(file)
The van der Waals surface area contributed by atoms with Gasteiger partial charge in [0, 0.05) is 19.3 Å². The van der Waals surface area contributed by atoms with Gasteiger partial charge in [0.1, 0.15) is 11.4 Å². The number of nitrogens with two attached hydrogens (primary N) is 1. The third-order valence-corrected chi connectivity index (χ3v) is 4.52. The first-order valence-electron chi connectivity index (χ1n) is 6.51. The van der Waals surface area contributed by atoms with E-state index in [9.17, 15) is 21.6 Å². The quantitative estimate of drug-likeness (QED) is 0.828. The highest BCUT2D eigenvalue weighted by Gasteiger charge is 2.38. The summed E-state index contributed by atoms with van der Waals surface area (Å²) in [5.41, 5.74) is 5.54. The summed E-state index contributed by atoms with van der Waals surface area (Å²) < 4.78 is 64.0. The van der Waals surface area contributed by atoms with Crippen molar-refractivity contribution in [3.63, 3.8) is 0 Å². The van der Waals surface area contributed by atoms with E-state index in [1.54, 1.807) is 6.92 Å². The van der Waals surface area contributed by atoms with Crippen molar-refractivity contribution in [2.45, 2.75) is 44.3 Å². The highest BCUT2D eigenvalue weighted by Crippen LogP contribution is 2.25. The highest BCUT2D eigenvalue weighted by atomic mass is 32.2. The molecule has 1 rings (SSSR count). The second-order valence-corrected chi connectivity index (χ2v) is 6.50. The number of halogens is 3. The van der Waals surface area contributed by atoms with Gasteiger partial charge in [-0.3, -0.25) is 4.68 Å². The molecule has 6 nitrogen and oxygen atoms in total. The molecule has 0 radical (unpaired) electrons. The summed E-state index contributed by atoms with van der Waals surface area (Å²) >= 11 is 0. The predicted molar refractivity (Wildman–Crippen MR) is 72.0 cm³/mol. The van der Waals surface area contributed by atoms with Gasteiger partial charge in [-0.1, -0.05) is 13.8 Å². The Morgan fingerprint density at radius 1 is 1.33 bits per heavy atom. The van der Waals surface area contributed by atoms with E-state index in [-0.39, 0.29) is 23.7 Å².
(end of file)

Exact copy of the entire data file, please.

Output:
The van der Waals surface area contributed by atoms with Gasteiger partial charge in [0, 0.05) is 19.3 Å². The van der Waals surface area contributed by atoms with Gasteiger partial charge in [0.1, 0.15) is 11.4 Å². The number of nitrogens with two attached hydrogens (primary N) is 1. The third-order valence-corrected chi connectivity index (χ3v) is 4.52. The first-order valence-electron chi connectivity index (χ1n) is 6.51. The van der Waals surface area contributed by atoms with E-state index in [9.17, 15) is 21.6 Å². The quantitative estimate of drug-likeness (QED) is 0.828. The highest BCUT2D eigenvalue weighted by Gasteiger charge is 2.38. The summed E-state index contributed by atoms with van der Waals surface area (Å²) in [5.41, 5.74) is 5.54. The summed E-state index contributed by atoms with van der Waals surface area (Å²) < 4.78 is 64.0. The van der Waals surface area contributed by atoms with Crippen molar-refractivity contribution in [3.63, 3.8) is 0 Å². The van der Waals surface area contributed by atoms with E-state index in [1.54, 1.807) is 6.92 Å². The van der Waals surface area contributed by atoms with Crippen molar-refractivity contribution in [2.45, 2.75) is 44.3 Å². The highest BCUT2D eigenvalue weighted by Crippen LogP contribution is 2.25. The highest BCUT2D eigenvalue weighted by atomic mass is 32.2. The molecule has 1 rings (SSSR count). The second-order valence-corrected chi connectivity index (χ2v) is 6.50. The number of halogens is 3. The van der Waals surface area contributed by atoms with Gasteiger partial charge in [-0.3, -0.25) is 4.68 Å². The molecule has 6 nitrogen and oxygen atoms in total. The molecule has 0 radical (unpaired) electrons. The summed E-state index contributed by atoms with van der Waals surface area (Å²) >= 11 is 0. The predicted molar refractivity (Wildman–Crippen MR) is 72.0 cm³/mol. The van der Waals surface area contributed by atoms with Gasteiger partial charge in [-0.1, -0.05) is 13.8 Å². The Morgan fingerprint density at radius 1 is 1.33 bits per heavy atom. The van der Waals surface area contributed by atoms with E-state index in [-0.39, 0.29) is 23.7 Å².